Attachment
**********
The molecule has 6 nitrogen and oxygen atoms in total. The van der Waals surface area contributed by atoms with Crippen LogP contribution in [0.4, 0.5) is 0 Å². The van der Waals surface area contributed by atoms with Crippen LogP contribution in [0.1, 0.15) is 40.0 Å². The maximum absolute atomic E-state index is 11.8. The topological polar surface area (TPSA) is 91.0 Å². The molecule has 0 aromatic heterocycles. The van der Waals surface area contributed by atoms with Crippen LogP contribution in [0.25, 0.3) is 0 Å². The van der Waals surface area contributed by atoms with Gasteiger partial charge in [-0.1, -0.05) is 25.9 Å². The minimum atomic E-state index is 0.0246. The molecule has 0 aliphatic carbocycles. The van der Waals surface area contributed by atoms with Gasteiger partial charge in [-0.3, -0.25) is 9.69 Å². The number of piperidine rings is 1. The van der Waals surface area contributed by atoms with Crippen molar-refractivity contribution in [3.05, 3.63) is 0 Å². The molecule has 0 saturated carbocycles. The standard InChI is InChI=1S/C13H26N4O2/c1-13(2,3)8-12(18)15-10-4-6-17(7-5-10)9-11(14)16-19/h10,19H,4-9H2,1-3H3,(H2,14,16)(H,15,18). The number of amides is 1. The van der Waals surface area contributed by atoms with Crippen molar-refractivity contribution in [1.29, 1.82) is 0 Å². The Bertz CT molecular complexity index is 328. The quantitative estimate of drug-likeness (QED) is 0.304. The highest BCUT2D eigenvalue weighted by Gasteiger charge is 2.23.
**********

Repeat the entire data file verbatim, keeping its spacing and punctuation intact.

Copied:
The molecule has 6 nitrogen and oxygen atoms in total. The van der Waals surface area contributed by atoms with Crippen LogP contribution in [0.4, 0.5) is 0 Å². The van der Waals surface area contributed by atoms with Crippen LogP contribution in [0.1, 0.15) is 40.0 Å². The maximum absolute atomic E-state index is 11.8. The topological polar surface area (TPSA) is 91.0 Å². The molecule has 0 aromatic heterocycles. The van der Waals surface area contributed by atoms with Crippen LogP contribution in [0.25, 0.3) is 0 Å². The van der Waals surface area contributed by atoms with Gasteiger partial charge in [-0.1, -0.05) is 25.9 Å². The minimum atomic E-state index is 0.0246. The molecule has 0 aliphatic carbocycles. The van der Waals surface area contributed by atoms with Gasteiger partial charge in [-0.3, -0.25) is 9.69 Å². The number of piperidine rings is 1. The van der Waals surface area contributed by atoms with Crippen molar-refractivity contribution in [3.05, 3.63) is 0 Å². The molecule has 0 saturated carbocycles. The standard InChI is InChI=1S/C13H26N4O2/c1-13(2,3)8-12(18)15-10-4-6-17(7-5-10)9-11(14)16-19/h10,19H,4-9H2,1-3H3,(H2,14,16)(H,15,18). The number of amides is 1. The van der Waals surface area contributed by atoms with Crippen molar-refractivity contribution in [1.29, 1.82) is 0 Å². The Bertz CT molecular complexity index is 328. The quantitative estimate of drug-likeness (QED) is 0.304. The highest BCUT2D eigenvalue weighted by Gasteiger charge is 2.23.